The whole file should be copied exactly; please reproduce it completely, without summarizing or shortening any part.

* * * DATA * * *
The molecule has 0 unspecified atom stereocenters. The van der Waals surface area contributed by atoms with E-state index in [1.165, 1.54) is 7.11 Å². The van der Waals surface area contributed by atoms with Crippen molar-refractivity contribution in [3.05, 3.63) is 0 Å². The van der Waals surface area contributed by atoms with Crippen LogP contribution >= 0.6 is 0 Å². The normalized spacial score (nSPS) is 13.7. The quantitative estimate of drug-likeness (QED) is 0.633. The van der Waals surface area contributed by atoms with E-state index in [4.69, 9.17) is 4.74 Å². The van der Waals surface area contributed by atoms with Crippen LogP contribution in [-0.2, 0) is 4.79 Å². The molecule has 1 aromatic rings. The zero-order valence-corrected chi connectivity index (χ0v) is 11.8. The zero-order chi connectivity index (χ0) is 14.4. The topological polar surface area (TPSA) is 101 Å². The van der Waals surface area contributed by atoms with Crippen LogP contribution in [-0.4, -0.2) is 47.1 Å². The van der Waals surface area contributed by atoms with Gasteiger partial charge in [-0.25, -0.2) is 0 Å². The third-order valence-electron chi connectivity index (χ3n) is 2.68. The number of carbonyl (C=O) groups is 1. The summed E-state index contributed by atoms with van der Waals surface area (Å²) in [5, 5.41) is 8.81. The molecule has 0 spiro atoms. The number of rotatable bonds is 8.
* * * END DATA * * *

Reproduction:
The molecule has 0 unspecified atom stereocenters. The van der Waals surface area contributed by atoms with E-state index in [1.165, 1.54) is 7.11 Å². The van der Waals surface area contributed by atoms with Crippen molar-refractivity contribution in [3.05, 3.63) is 0 Å². The van der Waals surface area contributed by atoms with Crippen LogP contribution >= 0.6 is 0 Å². The normalized spacial score (nSPS) is 13.7. The quantitative estimate of drug-likeness (QED) is 0.633. The van der Waals surface area contributed by atoms with E-state index in [4.69, 9.17) is 4.74 Å². The van der Waals surface area contributed by atoms with Crippen LogP contribution in [-0.2, 0) is 4.79 Å². The molecule has 1 aromatic rings. The zero-order valence-corrected chi connectivity index (χ0v) is 11.8. The zero-order chi connectivity index (χ0) is 14.4. The topological polar surface area (TPSA) is 101 Å². The van der Waals surface area contributed by atoms with Crippen LogP contribution in [-0.4, -0.2) is 47.1 Å². The van der Waals surface area contributed by atoms with Gasteiger partial charge in [-0.25, -0.2) is 0 Å². The third-order valence-electron chi connectivity index (χ3n) is 2.68. The number of carbonyl (C=O) groups is 1. The summed E-state index contributed by atoms with van der Waals surface area (Å²) in [5, 5.41) is 8.81. The molecule has 0 spiro atoms. The number of rotatable bonds is 8.